He lived along that coast now every night and in his dreams he heard the surf roars and saw the native boats come riding through it. He smelled the tar and oakum of the deck as he slept and he smelled the smell of Africa that the land breeze brought at morning.
Usually when he smelled the land breeze he woke up and dressed to go and wake the boy. But tonight the smell of the land breeze came very early and he knew it was too early in his dream and went on dreaming to see the white peaks of the Islands rising from the sea and then he dreamed of the different harbours and roadsteads of the Canary Islands.
He no longer dreamed of storms, nor of women, nor of great occurrences, nor of great fish, nor fights, nor contests of strength, nor of his wife. He only dreamed of places now and of the lions on the beach.
They played like young cats in the dusk’ and he loved them as he loved the boy. He never dreamed about the boy. He simply woke, looked out the open doom at the moon and unrolled his trousers and put them on.
He urinated outside the shack and then went up the road to wake the boy. He was shivering with the morning cold. But he knew he would shiver himself warm and that soon he would be rowing.
The door of the house where the boy lived was unlocked and he opened it and walked in quietly with his bare feet. The boy was asleep on a cot in the first room and the old man could see him clearly with the light that came in from the dying moon. He took hold of one foot gently and held it until the boy woke and turned and looked at him. The old man nodded and the boy took his trousers from the chair by the bed and, sitting on the bed, pulled them on.
The old man went out the door and the boy came after him. He was sleepy and the old man put his arm across his shoulders and said, ‘I am sorry.’
‘Que va,’ the boy said. ‘It is what a man must do.’
They walked down the road to the old man’s shack and all along the road, in the dark, barefoot men were moving, carrying the masts of their boats.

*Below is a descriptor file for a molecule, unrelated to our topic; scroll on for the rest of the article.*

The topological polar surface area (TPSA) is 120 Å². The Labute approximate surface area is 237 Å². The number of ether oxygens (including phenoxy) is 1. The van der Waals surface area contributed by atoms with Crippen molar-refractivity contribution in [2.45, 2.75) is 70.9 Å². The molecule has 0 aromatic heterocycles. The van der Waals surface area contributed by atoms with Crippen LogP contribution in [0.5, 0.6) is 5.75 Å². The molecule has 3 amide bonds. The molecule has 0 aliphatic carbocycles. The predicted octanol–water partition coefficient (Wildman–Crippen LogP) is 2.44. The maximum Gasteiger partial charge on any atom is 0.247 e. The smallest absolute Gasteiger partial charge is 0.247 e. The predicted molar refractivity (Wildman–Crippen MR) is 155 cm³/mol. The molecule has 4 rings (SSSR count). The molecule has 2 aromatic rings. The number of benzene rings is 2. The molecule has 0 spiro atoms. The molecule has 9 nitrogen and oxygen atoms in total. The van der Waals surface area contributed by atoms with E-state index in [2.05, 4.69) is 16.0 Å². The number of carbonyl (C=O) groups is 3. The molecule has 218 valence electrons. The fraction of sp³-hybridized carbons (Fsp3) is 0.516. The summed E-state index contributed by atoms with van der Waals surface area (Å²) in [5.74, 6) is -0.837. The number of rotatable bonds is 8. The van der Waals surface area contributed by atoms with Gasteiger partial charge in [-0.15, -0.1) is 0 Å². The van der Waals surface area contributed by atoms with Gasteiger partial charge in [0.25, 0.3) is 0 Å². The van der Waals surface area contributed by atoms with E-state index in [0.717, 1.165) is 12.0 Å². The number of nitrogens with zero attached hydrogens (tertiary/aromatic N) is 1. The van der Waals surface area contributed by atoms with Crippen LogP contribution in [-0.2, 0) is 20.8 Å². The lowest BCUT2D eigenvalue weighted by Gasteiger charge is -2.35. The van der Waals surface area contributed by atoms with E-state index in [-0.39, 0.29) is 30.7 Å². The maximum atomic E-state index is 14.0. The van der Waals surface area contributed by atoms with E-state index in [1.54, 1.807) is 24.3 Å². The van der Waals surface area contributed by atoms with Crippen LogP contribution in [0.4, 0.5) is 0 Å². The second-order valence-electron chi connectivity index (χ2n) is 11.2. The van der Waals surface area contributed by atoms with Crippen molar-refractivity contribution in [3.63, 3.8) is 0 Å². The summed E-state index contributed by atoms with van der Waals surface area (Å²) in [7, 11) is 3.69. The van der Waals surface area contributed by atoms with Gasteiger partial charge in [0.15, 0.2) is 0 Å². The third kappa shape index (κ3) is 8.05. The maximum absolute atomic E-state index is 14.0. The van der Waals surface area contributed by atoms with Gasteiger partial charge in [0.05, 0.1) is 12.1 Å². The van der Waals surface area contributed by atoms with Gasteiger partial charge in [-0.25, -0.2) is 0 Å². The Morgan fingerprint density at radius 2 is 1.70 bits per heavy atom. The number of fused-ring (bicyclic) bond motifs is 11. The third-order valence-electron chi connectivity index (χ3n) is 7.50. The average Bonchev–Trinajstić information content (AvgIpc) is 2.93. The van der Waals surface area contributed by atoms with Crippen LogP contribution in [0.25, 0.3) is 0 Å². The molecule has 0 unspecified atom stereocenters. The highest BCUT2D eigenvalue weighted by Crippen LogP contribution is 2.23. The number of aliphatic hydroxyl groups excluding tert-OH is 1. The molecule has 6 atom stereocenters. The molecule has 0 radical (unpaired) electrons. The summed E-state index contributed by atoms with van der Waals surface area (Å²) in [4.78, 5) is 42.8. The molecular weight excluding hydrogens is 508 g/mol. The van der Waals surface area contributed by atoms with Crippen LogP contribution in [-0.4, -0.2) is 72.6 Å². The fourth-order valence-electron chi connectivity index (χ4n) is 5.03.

When they reached the old man’s shack the boy took the rolls of line in the basket and the harpoon and gaff and the old man carried the mast with the furled sail on his shoulder.
‘Do you want coffee?’ the boy asked.
‘We’ll put the gear in the boat and then get some.’
They had coffee from condensed-milk cans at an early morning place that served fishermen. ‘How did you sleep old man?’ the boy asked.
He was waking up now although it was still hard for him to leave his sleep.
‘Very well, Manolin,’ the old man said. ‘I feel confident today.’
‘So do I,’ the boy said. ‘Now I must get your sardines and mine and your fresh baits. He brings our gear himself. He never wants anyone to carry anything.’
‘We’re different,’ the old man said. ‘I let you carry things’, when you were five years old.’
‘I know it,’ the boy said. ‘I’ll be right back. Have another coffee. We have credit here.’
He walked off, barefooted on the coral rocks, to the ice house where the baits were stored. The old man drank his coffee slowly. It was all he would have all day and he knew that he should take it. For a long time now eating had bored him and he never carried a lunch. He had a bottle of water in the bow of the skiff and that was all he needed for the day.
The boy was back now with the sardines and the two baits wrapped in a newspaper and they went down the trail to the skiff, feeling the pebbled sand under their feet, and lifted the skiff and slid her into the water’.
‘Good luck old man.’
‘Good luck,’ the old man said. He fitted the rope lashings of the oars onto the thole pins and, leaning forward against the thrust of the blades in the water, he began to row out of the harbour in the dark. There were other boats from the other beaches going out to sea and the old man heard the dip and push of their oars even though he could not see them now the moon was below the hills.
Tags: Ernest Hemingway, The Old Man and the Sea